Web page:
This past weekend the US Marshall’s office held an auction of Bernie Madoff’s possessions. You should be very interested in the results of that auction because they directly affect you.

A NY Mets jacket with Madoff’s name on it sold for $14,500. A plain, old crappy satin Mets jacket – $14,500.

A few sheets of his unused personal stationery sold for $850. Three duck decoys that were expected to sell for $53-$80 sold for $11,500. A pair of his wife’s earrings that were expected to bring less than $7,000 sold for $70,000 – over 10 times the estimate.

Why is this so important to you?

For years I’ve been telling you how critical it is for you to create your own celebrity status. For the past year I’ve not just told you, I’ve implored you to do it.

If your possessions – or mine – were auctioned off, they would bring pennies on the dollar. But Madoff’s sold for astronomical sums. Why? Because of his celebrity status. Of course, I don’t want you to create that type of celebrity status. But the implication is clear – if you don’t create your own celebrity status, you’re at an increasingly great disadvantage. It makes absolutely no difference whether you make yourself a celebrity in your tiny little neighborhood or across the nation. Without that status you’re headed for trouble. Of course, that’s just my opinion. Maybe you disagree. If so, let me know. Post your opinions below.

So the sale of Madoff’s possessions has added pressure on you to become a celebrity.

I was listening to a story about the auction on NPR radio. They interviewed one guy at the auction and asked him why he was there. He spent a minute or so spouting off the script of indignation. He righteously spewed on about how terrible Madoff is, how he damaged so many lives and on and on. You know the gibberish.

The reporter asked if he was going to bid on anything in the auction. This potato head said: “Probably. I want to own a piece of history.”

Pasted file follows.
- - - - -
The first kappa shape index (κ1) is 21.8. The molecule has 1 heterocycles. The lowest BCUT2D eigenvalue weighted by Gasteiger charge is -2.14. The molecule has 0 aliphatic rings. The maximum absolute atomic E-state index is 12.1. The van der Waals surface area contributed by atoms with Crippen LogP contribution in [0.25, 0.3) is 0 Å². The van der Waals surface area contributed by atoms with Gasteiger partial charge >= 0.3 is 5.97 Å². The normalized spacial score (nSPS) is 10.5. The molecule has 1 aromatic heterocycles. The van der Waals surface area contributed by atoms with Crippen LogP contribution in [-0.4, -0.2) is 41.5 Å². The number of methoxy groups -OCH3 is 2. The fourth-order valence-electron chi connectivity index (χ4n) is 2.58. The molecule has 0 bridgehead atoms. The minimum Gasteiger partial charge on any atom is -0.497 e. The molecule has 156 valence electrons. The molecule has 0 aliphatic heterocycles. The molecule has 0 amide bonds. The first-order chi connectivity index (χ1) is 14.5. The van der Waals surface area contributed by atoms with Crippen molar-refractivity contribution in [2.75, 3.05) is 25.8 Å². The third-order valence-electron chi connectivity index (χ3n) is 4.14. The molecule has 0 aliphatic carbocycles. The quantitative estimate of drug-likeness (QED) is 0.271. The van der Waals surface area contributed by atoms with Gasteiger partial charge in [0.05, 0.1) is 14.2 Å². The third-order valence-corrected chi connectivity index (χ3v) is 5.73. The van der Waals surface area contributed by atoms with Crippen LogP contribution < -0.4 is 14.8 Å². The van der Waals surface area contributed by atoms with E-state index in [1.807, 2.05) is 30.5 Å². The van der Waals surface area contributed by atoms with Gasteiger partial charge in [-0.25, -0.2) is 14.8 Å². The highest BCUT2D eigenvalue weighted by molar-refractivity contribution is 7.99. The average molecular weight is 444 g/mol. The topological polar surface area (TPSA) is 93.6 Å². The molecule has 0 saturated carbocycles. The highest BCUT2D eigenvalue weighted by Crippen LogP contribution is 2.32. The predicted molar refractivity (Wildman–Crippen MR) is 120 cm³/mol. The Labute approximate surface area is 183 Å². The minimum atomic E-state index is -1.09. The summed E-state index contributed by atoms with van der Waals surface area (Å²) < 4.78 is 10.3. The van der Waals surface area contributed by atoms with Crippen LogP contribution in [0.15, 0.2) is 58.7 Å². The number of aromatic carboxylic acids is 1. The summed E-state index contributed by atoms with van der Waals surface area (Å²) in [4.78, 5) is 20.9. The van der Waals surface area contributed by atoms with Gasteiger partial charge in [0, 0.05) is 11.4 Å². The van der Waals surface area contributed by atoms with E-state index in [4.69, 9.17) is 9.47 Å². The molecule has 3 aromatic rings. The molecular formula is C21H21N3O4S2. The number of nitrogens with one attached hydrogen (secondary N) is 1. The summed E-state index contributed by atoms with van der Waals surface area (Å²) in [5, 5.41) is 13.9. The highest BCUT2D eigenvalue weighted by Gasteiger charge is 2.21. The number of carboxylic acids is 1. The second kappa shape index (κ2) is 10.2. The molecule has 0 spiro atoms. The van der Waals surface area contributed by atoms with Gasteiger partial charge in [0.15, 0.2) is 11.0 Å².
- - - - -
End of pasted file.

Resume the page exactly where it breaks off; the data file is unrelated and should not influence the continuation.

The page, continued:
History? HISTORY???

I’ll bet this jughead couldn’t name one of the signers of the Declaration of Independence, one Supreme Court Justice or one Nobel Prize winner, but he thinks that by owning something once owned by that slime-with-a-heartbeat, Bernie Madoff, he’ll own history.

I was incredulous, but only for a moment. I quickly reminded myself of what I’ve been telling you for years – we are a celebrity obsessed society. It may not be right, it may not be what you want to hear, but it is what it is. You can either use that to your advantage or have it used against you.

If you are a carpet cleaner, a real estate agent, a dentist, a chiropractor, a chimney sweep or whatever, I’ll guarantee that eventually there will be a competitor of yours that will realize how critical it is to create that celebrity status. He’ll learn how to do it – and you’ll be in trouble.

Some of you may already be in trouble. One or more of your competitors may already have created that celebrity status and is sucking away your customers.

If you want to know more about how to create that celebrity status, read the postings on this blog. I’ve written about it often.

If you subscribe to my paid publicity newsletter, read the back issues. Again, is a favorite topic of mine.

Frankly, this whole celebrity status thing bothers every cell in my body. We’ve spiraled down so far that we adore Kim Kardashian and want to know everything about her vacuous life. We even watch a TV show all about her wedding.

People take medical advice from the likes of Suzanne Sommers and Jenny McCarthy. If I recall, the height of their accomplishments included posing nude for Playboy. Neither of them has any medical credentials whatsoever – unless you consider the University of Google a certified institution of higher learning.